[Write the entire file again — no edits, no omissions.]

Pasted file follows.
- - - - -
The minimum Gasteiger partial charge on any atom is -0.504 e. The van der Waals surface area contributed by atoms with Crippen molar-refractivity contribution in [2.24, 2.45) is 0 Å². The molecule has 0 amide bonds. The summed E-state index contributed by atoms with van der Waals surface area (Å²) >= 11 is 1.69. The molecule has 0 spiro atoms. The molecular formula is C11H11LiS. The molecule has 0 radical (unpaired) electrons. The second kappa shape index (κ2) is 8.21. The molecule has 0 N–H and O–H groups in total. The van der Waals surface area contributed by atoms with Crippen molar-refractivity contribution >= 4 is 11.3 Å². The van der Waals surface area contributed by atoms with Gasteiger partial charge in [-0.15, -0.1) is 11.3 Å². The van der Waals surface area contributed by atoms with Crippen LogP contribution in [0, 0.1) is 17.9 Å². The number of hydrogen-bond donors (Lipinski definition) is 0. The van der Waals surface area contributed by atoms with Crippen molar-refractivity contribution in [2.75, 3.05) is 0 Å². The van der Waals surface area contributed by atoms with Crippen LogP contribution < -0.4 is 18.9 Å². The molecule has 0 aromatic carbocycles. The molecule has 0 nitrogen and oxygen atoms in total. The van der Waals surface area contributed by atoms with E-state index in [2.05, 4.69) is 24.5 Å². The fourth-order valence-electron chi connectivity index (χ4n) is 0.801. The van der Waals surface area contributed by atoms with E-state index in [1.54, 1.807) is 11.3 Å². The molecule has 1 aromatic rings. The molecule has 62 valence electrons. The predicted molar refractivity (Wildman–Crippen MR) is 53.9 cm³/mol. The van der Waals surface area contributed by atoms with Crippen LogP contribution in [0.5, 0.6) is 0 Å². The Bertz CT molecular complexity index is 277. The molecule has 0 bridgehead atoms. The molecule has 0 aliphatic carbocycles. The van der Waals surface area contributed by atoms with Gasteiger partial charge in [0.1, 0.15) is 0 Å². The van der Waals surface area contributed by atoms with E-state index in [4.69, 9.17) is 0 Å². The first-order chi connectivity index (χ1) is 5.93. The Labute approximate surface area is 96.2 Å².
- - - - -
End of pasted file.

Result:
The minimum Gasteiger partial charge on any atom is -0.504 e. The van der Waals surface area contributed by atoms with Crippen molar-refractivity contribution in [2.24, 2.45) is 0 Å². The molecule has 0 amide bonds. The summed E-state index contributed by atoms with van der Waals surface area (Å²) >= 11 is 1.69. The molecule has 0 spiro atoms. The molecular formula is C11H11LiS. The molecule has 0 radical (unpaired) electrons. The second kappa shape index (κ2) is 8.21. The molecule has 0 N–H and O–H groups in total. The van der Waals surface area contributed by atoms with Crippen molar-refractivity contribution >= 4 is 11.3 Å². The van der Waals surface area contributed by atoms with Gasteiger partial charge in [-0.15, -0.1) is 11.3 Å². The van der Waals surface area contributed by atoms with Crippen LogP contribution in [0, 0.1) is 17.9 Å². The number of hydrogen-bond donors (Lipinski definition) is 0. The van der Waals surface area contributed by atoms with Crippen molar-refractivity contribution in [2.75, 3.05) is 0 Å². The van der Waals surface area contributed by atoms with Crippen LogP contribution < -0.4 is 18.9 Å². The molecule has 0 aromatic carbocycles. The molecule has 0 nitrogen and oxygen atoms in total. The van der Waals surface area contributed by atoms with E-state index in [2.05, 4.69) is 24.5 Å². The fourth-order valence-electron chi connectivity index (χ4n) is 0.801. The van der Waals surface area contributed by atoms with E-state index in [1.54, 1.807) is 11.3 Å². The molecule has 1 aromatic rings. The molecule has 62 valence electrons. The predicted molar refractivity (Wildman–Crippen MR) is 53.9 cm³/mol. The van der Waals surface area contributed by atoms with Crippen LogP contribution in [0.5, 0.6) is 0 Å². The Bertz CT molecular complexity index is 277. The molecule has 0 bridgehead atoms. The molecule has 0 aliphatic carbocycles. The van der Waals surface area contributed by atoms with Gasteiger partial charge in [0.1, 0.15) is 0 Å². The van der Waals surface area contributed by atoms with E-state index in [4.69, 9.17) is 0 Å². The first-order chi connectivity index (χ1) is 5.93. The Labute approximate surface area is 96.2 Å².